Hospital organizations are lobbying policymakers to prohibit the device makers from passing on the tax to their customers, including some hospitals, by requiring certification on tax statements that the device makers have not done so. If companies are prohibited from increasing prices, then they will probably reduce research and development as well as eliminate non-essential jobs. Some larger device makers have already announced and started to implement the possibility of a 5% reduction in their workforce.

A push for repeal

Some bipartisan support for repeal of some portions of the new reform act does exist. However, I wonder if there is enough bipartisan support in the Senate to repeal the excise tax on medical devices. Much depends on if the Republicans can come up with an alternative $30 billion revenue source to try and appease the Senate Democrats. Piece-meal changing of portions of the act have been initiated and orchestrated by special interest groups. Whatever is done — repair, repeal or implement as it is — will make this voluminous legislation more unreadable and difficult to enforce.

Several questions must be addressed, such as, are medical devices a right with entitlements or are they a commodity? Do levies hidden in higher prices make funding the new health care costs more palatable? Are measures, such as repealing one tax out of many tax increases, beneficial? Will Congress continue carving out exemptions as the answer or will it eventually take a total repeal? The special interest groups have been hard at work and some have been successful already.

Most of us will never read the voluminous PPACA document in its entirety and most of us will only realize some of its wide implications as they are enacted.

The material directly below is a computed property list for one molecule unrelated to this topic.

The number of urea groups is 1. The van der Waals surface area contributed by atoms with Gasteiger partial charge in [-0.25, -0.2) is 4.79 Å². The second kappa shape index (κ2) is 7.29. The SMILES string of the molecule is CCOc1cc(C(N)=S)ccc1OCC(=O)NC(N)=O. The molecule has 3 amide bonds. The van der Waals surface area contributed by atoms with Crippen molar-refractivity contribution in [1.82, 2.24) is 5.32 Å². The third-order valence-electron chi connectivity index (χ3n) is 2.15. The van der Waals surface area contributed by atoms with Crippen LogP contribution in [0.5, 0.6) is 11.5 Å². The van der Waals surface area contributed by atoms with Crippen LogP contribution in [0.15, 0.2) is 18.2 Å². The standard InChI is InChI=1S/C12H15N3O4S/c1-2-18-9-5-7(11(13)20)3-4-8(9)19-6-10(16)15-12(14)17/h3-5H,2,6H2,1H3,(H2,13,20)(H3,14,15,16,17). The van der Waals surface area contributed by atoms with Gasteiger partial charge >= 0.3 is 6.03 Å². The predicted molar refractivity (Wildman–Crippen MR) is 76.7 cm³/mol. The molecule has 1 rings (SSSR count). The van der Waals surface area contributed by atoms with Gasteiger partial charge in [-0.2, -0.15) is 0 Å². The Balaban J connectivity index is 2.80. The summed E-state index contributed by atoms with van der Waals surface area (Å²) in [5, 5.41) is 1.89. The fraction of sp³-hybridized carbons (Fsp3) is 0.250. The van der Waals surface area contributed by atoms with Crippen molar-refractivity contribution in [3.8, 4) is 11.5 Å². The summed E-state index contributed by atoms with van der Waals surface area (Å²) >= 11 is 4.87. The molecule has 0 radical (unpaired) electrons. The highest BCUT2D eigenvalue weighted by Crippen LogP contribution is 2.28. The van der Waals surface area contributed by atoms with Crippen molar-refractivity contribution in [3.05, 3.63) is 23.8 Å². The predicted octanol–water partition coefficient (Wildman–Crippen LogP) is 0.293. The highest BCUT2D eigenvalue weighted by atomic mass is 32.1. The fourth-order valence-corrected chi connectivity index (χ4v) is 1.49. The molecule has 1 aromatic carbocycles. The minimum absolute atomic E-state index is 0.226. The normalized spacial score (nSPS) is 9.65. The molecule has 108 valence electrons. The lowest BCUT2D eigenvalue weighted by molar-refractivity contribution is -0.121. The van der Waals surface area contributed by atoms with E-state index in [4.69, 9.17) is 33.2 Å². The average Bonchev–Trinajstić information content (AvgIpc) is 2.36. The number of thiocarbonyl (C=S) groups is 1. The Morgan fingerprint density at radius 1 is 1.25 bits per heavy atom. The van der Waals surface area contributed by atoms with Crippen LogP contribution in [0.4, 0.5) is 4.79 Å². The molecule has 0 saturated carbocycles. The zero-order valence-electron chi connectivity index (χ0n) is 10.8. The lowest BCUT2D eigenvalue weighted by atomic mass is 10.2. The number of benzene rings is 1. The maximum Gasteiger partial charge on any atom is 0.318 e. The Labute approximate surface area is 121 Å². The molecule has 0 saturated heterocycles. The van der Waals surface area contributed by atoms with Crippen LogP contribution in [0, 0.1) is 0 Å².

At this time, our country needs bipartisan compromise and support in a logical manner to prevent many scheduled changes that may be coming in addition to funding the health care reform. The scheduled expiring tax rate reductions and programmed spending cuts, in addition to the increased health care costs, may have significant deleterious changes in the U.S. economy. Real tax reform is needed as well as more meaningful health care reform. Both have remained beyond the reach of the bipartisan wrangling to this point. Many pending budget issues will impact all U.S. citizens in 2013 — and many will hit at the same time.

The stakes and issues for the 2012 Presidential and others elections are crystallizing. Hopefully, 2012 election referendums will not polarize our country more than it is. We need to think carefully about each proposed modification and change before it is put into place. One significant new tax is scheduled on the top producer in the world of new medical device technology, and this new excise tax will be added to the most lengthy and expensive FDA approval process in the world.

For more information:
  • Douglas W. Jackson, MD, is Chief Medical Editor of Orthopedics Today. He can be reached at Orthopedics Today, 6900 Grove Rd., Thorofare, NJ 08086; email: orthopedics@healio.com.